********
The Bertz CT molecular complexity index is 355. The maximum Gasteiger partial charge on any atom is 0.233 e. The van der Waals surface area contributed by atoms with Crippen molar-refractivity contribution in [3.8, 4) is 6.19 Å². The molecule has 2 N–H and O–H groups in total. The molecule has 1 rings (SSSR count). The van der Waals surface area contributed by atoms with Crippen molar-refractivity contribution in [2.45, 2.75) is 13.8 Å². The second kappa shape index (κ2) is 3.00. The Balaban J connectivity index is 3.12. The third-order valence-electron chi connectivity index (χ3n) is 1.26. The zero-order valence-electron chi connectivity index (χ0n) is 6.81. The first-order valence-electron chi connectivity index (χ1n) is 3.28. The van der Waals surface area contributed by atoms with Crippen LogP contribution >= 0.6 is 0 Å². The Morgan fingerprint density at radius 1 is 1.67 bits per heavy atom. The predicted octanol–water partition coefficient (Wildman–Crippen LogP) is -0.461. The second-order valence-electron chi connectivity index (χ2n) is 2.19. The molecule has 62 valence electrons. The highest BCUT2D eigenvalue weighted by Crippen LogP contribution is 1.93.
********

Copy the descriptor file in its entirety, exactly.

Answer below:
The Bertz CT molecular complexity index is 355. The maximum Gasteiger partial charge on any atom is 0.233 e. The van der Waals surface area contributed by atoms with Crippen molar-refractivity contribution in [3.8, 4) is 6.19 Å². The molecule has 2 N–H and O–H groups in total. The molecule has 1 rings (SSSR count). The van der Waals surface area contributed by atoms with Crippen molar-refractivity contribution in [2.45, 2.75) is 13.8 Å². The second kappa shape index (κ2) is 3.00. The Balaban J connectivity index is 3.12. The third-order valence-electron chi connectivity index (χ3n) is 1.26. The zero-order valence-electron chi connectivity index (χ0n) is 6.81. The first-order valence-electron chi connectivity index (χ1n) is 3.28. The van der Waals surface area contributed by atoms with Crippen LogP contribution >= 0.6 is 0 Å². The Morgan fingerprint density at radius 1 is 1.67 bits per heavy atom. The predicted octanol–water partition coefficient (Wildman–Crippen LogP) is -0.461. The second-order valence-electron chi connectivity index (χ2n) is 2.19. The molecule has 62 valence electrons. The highest BCUT2D eigenvalue weighted by Crippen LogP contribution is 1.93.